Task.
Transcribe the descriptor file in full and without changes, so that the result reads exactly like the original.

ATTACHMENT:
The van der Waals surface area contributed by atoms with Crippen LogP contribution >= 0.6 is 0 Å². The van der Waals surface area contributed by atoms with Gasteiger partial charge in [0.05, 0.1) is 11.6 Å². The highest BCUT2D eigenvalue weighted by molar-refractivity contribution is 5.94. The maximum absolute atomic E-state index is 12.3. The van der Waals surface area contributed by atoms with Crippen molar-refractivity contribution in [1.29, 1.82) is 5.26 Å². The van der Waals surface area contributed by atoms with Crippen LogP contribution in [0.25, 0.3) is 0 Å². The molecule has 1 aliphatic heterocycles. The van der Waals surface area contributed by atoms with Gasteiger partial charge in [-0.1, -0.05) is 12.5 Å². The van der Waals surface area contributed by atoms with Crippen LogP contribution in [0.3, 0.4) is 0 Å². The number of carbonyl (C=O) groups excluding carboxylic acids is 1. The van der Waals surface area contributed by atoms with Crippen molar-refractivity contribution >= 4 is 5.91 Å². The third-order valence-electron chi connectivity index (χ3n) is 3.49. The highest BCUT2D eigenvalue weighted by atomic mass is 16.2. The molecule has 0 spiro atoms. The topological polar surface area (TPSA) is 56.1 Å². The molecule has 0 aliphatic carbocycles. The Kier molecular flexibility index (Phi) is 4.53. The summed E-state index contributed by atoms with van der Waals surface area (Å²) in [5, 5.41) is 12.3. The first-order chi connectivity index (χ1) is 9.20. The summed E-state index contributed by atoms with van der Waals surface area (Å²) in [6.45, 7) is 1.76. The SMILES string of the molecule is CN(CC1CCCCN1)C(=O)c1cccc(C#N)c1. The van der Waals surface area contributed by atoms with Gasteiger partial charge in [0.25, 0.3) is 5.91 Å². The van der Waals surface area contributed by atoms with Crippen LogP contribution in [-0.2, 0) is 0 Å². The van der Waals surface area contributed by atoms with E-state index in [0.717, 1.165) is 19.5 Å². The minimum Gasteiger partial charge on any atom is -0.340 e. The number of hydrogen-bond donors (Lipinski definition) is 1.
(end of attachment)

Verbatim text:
The van der Waals surface area contributed by atoms with Crippen LogP contribution >= 0.6 is 0 Å². The van der Waals surface area contributed by atoms with Gasteiger partial charge in [0.05, 0.1) is 11.6 Å². The highest BCUT2D eigenvalue weighted by molar-refractivity contribution is 5.94. The maximum absolute atomic E-state index is 12.3. The van der Waals surface area contributed by atoms with Crippen molar-refractivity contribution in [1.29, 1.82) is 5.26 Å². The van der Waals surface area contributed by atoms with Crippen LogP contribution in [0.25, 0.3) is 0 Å². The molecule has 1 aliphatic heterocycles. The van der Waals surface area contributed by atoms with Gasteiger partial charge in [-0.1, -0.05) is 12.5 Å². The van der Waals surface area contributed by atoms with Crippen LogP contribution in [0.3, 0.4) is 0 Å². The number of carbonyl (C=O) groups excluding carboxylic acids is 1. The van der Waals surface area contributed by atoms with Crippen molar-refractivity contribution >= 4 is 5.91 Å². The third-order valence-electron chi connectivity index (χ3n) is 3.49. The highest BCUT2D eigenvalue weighted by atomic mass is 16.2. The molecule has 0 spiro atoms. The topological polar surface area (TPSA) is 56.1 Å². The molecule has 0 aliphatic carbocycles. The Kier molecular flexibility index (Phi) is 4.53. The summed E-state index contributed by atoms with van der Waals surface area (Å²) in [5, 5.41) is 12.3. The first-order chi connectivity index (χ1) is 9.20. The summed E-state index contributed by atoms with van der Waals surface area (Å²) in [6.45, 7) is 1.76. The SMILES string of the molecule is CN(CC1CCCCN1)C(=O)c1cccc(C#N)c1. The van der Waals surface area contributed by atoms with Gasteiger partial charge in [0.25, 0.3) is 5.91 Å². The van der Waals surface area contributed by atoms with Crippen LogP contribution in [-0.2, 0) is 0 Å². The van der Waals surface area contributed by atoms with E-state index in [0.717, 1.165) is 19.5 Å². The minimum Gasteiger partial charge on any atom is -0.340 e. The number of hydrogen-bond donors (Lipinski definition) is 1.